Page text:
A group of hundreds of protesters held a rapidly-organised demonstration against the ban by the Serbian government of the Belgrade Pride Parade 2013, imposed with prime minister Ivica Dačić saying that “no one could guarantee a safe holding of the parade”.
The Belgrade Pride Parade had been planned for September 28.
As had happened with similar Pride Parade plans in previous years, there were threats and plans for counter-protests against by far-right and other extremists.
The most recent Pride parade, in 2010, saw clashes after attacks by ultra-nationalists.
Plans for the parade also had, as has been customary, drawn objections from the Serbian Orthodox Church.
The day before the parade, the Bureau for the Coordination of the Security Services, after a three-hour meeting, announced that the parade was being banned.
Dačić told local media that this did not mean “a capitulation to hooligans” but there were threats to peace and security and no one could guarantee a safe holding of the parade.
A few hours after the ban was announced, several hundred LGBT activists marched in Belgrade in protest against the decision, chanting, “we won’t give up!”
Among stops in the march were the prime minister’s office and parliament. Activists chanted, “This is pride” and “This is Serbia”.
European Commissioner for Enlargement and Neighbourhood Police Štefan Füle said that he “regretted” the decision by the Serbian authorities to ban the Belgrade Pride Parade 2013.
He noted that this was the third year in a row that such a ban had been imposed, on security grounds.
“It is a missed opportunity to show respect for fundamental rights,” Füle said.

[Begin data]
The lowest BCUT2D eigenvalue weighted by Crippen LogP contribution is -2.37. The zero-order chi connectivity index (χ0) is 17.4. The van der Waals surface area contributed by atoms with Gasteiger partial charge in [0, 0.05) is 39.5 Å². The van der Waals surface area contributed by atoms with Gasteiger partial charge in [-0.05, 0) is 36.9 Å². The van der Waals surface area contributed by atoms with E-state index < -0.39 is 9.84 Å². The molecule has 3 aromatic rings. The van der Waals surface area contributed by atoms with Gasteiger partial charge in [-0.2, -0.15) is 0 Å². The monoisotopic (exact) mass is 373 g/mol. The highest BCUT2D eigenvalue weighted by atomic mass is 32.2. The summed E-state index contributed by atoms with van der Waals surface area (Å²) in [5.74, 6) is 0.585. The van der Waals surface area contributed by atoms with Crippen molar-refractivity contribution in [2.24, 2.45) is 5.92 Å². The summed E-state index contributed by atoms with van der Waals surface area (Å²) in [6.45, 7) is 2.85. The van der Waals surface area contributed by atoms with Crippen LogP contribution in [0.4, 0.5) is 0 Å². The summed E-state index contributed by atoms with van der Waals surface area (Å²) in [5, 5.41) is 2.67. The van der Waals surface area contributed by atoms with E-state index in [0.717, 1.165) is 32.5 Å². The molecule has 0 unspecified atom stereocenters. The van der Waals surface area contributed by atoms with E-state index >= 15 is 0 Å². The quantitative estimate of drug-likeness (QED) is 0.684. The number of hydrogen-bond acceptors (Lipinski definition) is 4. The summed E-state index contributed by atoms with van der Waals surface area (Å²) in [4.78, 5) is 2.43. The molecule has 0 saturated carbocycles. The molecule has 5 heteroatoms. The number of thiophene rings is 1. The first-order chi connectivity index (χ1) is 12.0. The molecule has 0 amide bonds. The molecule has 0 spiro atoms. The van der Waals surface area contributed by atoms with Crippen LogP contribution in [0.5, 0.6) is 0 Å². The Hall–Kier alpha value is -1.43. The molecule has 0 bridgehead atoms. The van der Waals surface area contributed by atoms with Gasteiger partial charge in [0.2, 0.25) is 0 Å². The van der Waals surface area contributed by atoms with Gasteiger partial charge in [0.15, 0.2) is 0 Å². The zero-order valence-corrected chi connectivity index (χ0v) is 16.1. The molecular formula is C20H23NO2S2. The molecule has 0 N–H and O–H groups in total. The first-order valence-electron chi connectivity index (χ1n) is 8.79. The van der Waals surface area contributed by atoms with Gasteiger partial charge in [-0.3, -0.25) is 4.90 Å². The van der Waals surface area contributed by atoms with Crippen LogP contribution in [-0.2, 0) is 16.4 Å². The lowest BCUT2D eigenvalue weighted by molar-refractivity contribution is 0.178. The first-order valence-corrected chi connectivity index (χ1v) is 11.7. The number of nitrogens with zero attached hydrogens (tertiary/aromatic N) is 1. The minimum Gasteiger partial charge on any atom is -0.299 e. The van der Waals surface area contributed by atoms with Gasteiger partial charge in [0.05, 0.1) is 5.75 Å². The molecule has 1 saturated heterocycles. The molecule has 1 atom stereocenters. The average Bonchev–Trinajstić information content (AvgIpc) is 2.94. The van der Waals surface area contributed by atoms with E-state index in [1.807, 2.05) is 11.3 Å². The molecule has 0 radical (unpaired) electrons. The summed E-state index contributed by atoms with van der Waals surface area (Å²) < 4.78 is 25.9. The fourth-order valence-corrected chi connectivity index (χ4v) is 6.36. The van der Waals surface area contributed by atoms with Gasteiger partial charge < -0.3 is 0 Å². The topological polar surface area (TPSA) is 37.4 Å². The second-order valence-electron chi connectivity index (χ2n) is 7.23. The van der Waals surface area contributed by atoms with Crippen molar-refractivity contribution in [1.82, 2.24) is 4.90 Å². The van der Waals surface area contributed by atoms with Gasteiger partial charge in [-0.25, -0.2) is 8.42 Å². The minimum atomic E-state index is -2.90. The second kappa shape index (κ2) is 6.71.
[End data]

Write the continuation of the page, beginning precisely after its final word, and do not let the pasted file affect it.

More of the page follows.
“The march would have been the closing event of a successful full week dedicated to LGBTI population rights. I have been closely monitoring the situation over the past days, in close contact with the EU Delegation in Belgrade and with members of the European Parliament as well as representatives from EU member states.
“As Commissioner for the EU Enlargement policy, I am committed to seek from candidate countries that they fully embrace values such as freedom of assembly and freedom of expression that are amongst the core foundations on which the European Union project is built upon. This is particularly important in the context of Serbia’s accession negotiations, in the framework of which this week the screening of chapter 23 on judiciary and fundamental rights was successfully held.”
The European Commission would continue to support Serbia’s efforts in developing a climate of tolerance and respect conducive to every citizen being treated without discrimination on the basis of gender, racial or ethnic origins, religion or belief, sexual orientation, disability and age, in line with the EU Treaties and Charter for Fundamental Rights as well as the June 2013 Conclusions of the Council on LGBTI rights, Füle said.
He said that the EC expects the government of Serbia to take all necessary steps to investigate threats of violence directed against the Parade and take necessary measures to ensure that the rights to freedom of assembly and expression are fully respected in the future.